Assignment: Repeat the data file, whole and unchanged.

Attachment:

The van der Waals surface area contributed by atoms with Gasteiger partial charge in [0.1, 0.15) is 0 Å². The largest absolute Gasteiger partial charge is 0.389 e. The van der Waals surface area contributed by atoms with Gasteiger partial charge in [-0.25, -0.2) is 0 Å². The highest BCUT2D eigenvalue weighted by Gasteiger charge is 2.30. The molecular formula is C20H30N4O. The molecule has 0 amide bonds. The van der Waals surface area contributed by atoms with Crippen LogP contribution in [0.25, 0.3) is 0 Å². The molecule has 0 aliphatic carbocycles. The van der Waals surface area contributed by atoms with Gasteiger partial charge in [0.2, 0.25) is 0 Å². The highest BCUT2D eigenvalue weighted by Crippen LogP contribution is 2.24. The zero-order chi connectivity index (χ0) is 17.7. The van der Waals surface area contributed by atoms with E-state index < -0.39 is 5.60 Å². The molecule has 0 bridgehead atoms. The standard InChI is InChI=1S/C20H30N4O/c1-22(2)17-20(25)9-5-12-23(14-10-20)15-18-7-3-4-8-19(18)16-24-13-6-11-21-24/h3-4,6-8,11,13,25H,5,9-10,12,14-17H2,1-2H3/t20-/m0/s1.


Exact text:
The van der Waals surface area contributed by atoms with Gasteiger partial charge in [0.1, 0.15) is 0 Å². The largest absolute Gasteiger partial charge is 0.389 e. The van der Waals surface area contributed by atoms with Gasteiger partial charge in [-0.25, -0.2) is 0 Å². The highest BCUT2D eigenvalue weighted by Gasteiger charge is 2.30. The molecular formula is C20H30N4O. The molecule has 0 amide bonds. The van der Waals surface area contributed by atoms with Crippen LogP contribution in [0.25, 0.3) is 0 Å². The molecule has 0 aliphatic carbocycles. The van der Waals surface area contributed by atoms with Gasteiger partial charge in [0.2, 0.25) is 0 Å². The highest BCUT2D eigenvalue weighted by Crippen LogP contribution is 2.24. The zero-order chi connectivity index (χ0) is 17.7. The van der Waals surface area contributed by atoms with E-state index < -0.39 is 5.60 Å². The molecule has 0 bridgehead atoms. The standard InChI is InChI=1S/C20H30N4O/c1-22(2)17-20(25)9-5-12-23(14-10-20)15-18-7-3-4-8-19(18)16-24-13-6-11-21-24/h3-4,6-8,11,13,25H,5,9-10,12,14-17H2,1-2H3/t20-/m0/s1.